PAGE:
tragedy, comedy and kierkegaard collide like the ups and downs of a drunken binge in the latest from thomas vinterberg, which won the bafta for best film not in the english language and the oscar for best international film. Playfully unruly in tone (“scandalous” is Vinterberg’s preferred word), but shot through with a flint shard of sadness, it’s the Danish director’s best and most personal film since 1998’s festen: a heady cocktail of ecstasy and pain, animated by a superb ensemble. to emit. At the center of his maddening spell is a superbly modulated performance from Mads Mikkelsen, who rose to prominence in Vinterberg’s 2012 drama The Hunt, and here gives the performance of a lifetime in a role that sees him dancing (literally) to through the heart of darkness.
mikkelsen is martin, a bored and uncaring high school teacher who, like his closest colleagues, is caught up in the creeping throes of a midlife crisis: the feeling that the glass is now half empty. Inspired by Norwegian psychiatrist Finn Skårderud’s suggestion that the human body has an inherent alcohol deficiency, Martin and three close friends embark on a daredevil experiment: to see if drinking during the day can help them become better versions of themselves. : learning to live again.
just like the dogma 95 manifesto that vinterberg cooked up with lars von trier, the rules under which this experiment will be conducted are harsh and absurd. More importantly, the foursome agree to give up drinking at night or on weekends, restricting their intoxication to the workplace, at least initially. Regarding the amounts they consume, these will be strictly controlled and recorded in a pseudo-academic document, the extracts of which appear on the screen.
At first, the experiment yields positive results, with small intakes of alcohol producing big changes (“I haven’t felt this good in years”). freed from the anguish of sobriety, the friends are more lucid, more communicative, more spontaneous. but inevitably, as their intake increases, the benefits diminish, leaving them spiraling toward self-destruction.
Whether it’s the Lost Weekend or leaving Las Vegas, film’s relationship with alcohol has long been a conflicting mix of fascination and revulsion. Within the canon of screen drunkenness, it’s hard to think of another film that captures the slightly heightened euphoria of drinking as accurately as this one, from its gleeful opening of “the lake run” (a student ritual involving drinking beer from frantic and on the fly) to an exciting and dangerous outdoor jazz dance number (you’ll think a man can fly). Yet like the brilliant pianist who, we’re told, could only play “at the exact point of being neither drunk nor sober,” this quartet is engaged in a precarious balancing act, with bloody hangovers, broken families, and worse. waiting for those who fall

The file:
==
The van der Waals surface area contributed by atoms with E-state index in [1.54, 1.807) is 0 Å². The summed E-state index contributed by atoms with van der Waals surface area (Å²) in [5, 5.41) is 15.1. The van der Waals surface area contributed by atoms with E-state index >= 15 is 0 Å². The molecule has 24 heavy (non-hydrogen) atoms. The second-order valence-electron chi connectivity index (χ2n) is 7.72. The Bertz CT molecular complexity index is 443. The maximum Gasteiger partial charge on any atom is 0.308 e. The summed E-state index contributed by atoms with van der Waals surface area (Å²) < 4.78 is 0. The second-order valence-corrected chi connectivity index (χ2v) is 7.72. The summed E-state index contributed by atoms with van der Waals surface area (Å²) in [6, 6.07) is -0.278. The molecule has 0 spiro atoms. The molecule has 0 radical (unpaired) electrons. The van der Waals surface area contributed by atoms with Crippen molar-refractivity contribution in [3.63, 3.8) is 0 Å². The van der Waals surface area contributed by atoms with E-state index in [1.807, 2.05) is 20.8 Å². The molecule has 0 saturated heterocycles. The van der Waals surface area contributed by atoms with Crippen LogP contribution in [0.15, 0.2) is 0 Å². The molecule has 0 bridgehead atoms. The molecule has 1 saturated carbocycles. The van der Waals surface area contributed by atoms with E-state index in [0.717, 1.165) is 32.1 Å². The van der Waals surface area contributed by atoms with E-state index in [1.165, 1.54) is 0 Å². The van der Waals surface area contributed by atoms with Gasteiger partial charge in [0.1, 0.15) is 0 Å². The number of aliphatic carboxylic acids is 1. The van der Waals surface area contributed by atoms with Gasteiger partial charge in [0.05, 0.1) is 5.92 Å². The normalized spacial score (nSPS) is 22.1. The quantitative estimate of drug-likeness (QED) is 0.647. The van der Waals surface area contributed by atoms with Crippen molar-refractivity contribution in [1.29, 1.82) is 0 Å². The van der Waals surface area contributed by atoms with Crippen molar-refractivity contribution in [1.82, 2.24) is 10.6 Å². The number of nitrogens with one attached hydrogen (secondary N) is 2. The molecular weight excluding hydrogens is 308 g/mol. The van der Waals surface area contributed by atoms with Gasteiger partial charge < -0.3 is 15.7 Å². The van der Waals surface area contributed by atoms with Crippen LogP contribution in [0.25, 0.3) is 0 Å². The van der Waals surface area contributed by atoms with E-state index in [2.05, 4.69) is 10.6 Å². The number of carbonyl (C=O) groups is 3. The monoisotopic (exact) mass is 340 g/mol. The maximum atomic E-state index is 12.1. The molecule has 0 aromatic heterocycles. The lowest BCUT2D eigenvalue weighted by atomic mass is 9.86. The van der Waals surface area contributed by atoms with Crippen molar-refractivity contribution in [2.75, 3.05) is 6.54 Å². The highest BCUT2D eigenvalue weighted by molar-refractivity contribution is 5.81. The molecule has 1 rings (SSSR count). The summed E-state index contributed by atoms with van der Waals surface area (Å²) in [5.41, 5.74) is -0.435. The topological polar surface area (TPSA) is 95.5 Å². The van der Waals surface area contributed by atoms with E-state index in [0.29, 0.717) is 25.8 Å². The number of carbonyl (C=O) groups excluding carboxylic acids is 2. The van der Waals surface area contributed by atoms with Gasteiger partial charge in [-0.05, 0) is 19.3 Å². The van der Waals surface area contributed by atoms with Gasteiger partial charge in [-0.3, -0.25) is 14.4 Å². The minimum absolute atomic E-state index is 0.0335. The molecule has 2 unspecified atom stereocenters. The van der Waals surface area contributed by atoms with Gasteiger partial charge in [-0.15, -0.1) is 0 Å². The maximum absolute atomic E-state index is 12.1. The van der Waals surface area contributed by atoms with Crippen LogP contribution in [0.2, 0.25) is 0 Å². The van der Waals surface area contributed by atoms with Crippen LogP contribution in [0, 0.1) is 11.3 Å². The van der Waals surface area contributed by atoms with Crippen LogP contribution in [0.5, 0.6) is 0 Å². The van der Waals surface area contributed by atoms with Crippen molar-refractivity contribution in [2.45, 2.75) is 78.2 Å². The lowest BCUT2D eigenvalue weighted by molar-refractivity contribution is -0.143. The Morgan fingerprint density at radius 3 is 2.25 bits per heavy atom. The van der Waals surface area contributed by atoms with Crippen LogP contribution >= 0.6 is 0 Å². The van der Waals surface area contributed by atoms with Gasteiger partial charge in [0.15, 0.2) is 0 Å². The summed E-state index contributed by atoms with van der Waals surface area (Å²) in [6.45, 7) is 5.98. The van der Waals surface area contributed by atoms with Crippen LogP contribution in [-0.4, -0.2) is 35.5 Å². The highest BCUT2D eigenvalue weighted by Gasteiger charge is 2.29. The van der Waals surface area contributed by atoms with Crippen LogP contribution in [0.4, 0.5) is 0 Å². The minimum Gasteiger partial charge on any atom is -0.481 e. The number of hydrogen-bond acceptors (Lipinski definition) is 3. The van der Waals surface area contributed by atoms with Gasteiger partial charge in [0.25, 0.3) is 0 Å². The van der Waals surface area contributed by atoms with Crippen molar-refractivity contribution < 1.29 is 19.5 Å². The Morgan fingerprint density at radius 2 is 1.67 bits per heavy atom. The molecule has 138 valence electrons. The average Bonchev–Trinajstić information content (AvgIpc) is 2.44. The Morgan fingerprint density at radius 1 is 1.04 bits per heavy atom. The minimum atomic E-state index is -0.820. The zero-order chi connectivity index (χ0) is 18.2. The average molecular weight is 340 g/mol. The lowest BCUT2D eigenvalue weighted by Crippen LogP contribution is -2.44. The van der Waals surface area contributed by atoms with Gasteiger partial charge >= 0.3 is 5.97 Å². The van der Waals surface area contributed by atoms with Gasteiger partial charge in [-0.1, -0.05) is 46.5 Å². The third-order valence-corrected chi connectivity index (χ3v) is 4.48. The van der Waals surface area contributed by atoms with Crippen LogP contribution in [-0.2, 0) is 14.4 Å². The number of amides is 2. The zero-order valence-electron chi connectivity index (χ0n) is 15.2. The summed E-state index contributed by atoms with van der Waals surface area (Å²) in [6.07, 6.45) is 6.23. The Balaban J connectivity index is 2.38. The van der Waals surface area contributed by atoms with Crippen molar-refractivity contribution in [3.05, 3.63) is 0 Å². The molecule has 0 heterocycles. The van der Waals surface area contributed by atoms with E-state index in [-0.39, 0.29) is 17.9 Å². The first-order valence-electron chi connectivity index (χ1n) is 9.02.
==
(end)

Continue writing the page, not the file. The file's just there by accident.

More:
Another round is dedicated to Vinterberg’s 19-year-old daughter Ida, who was killed in a car accident just as production was beginning, but whose vibrant spirit clearly infuses the film. “Having lost a life,” Vinterberg told me, shortly after being nominated for an Oscar for best director, “the element of celebration and affirmation of life became extremely important.” Appropriately, while Vinterberg can describe another round as existing within the “completely bare, blunt and sometimes improvised intimacy” of films like The Husbands of John Cassavetes and A War, from his regular co-writer Tobias Lindholm, there is also an air as a counterweight to the carnivalesque, reminiscent of the exuberance of federico fellini.
As for the duality of the Danish character (the anthem i danmark er jeg født resonates throughout the film), Vinterberg paints a sardonic portrait of a society torn between well-bred mediocrity and “going completely insane” – a trait (along with sarcasm) that he believes the Danes share with the British, which may explain why he felt so comfortable directing movies like his 2015 remake of Far From the Madding Crowd.
After the comparative disappointment of Kursk (aka The Commando) in 2018, another round reminds us of the unique blend of anarchic energy and technical precision that has defined Vinterberg’s greatest works. it’s a brilliantly ambiguous affair, seasick yet precise, profound yet playful, confronting questions of life and death with equal vigor, while ultimately toasting the redemptive power of cinema.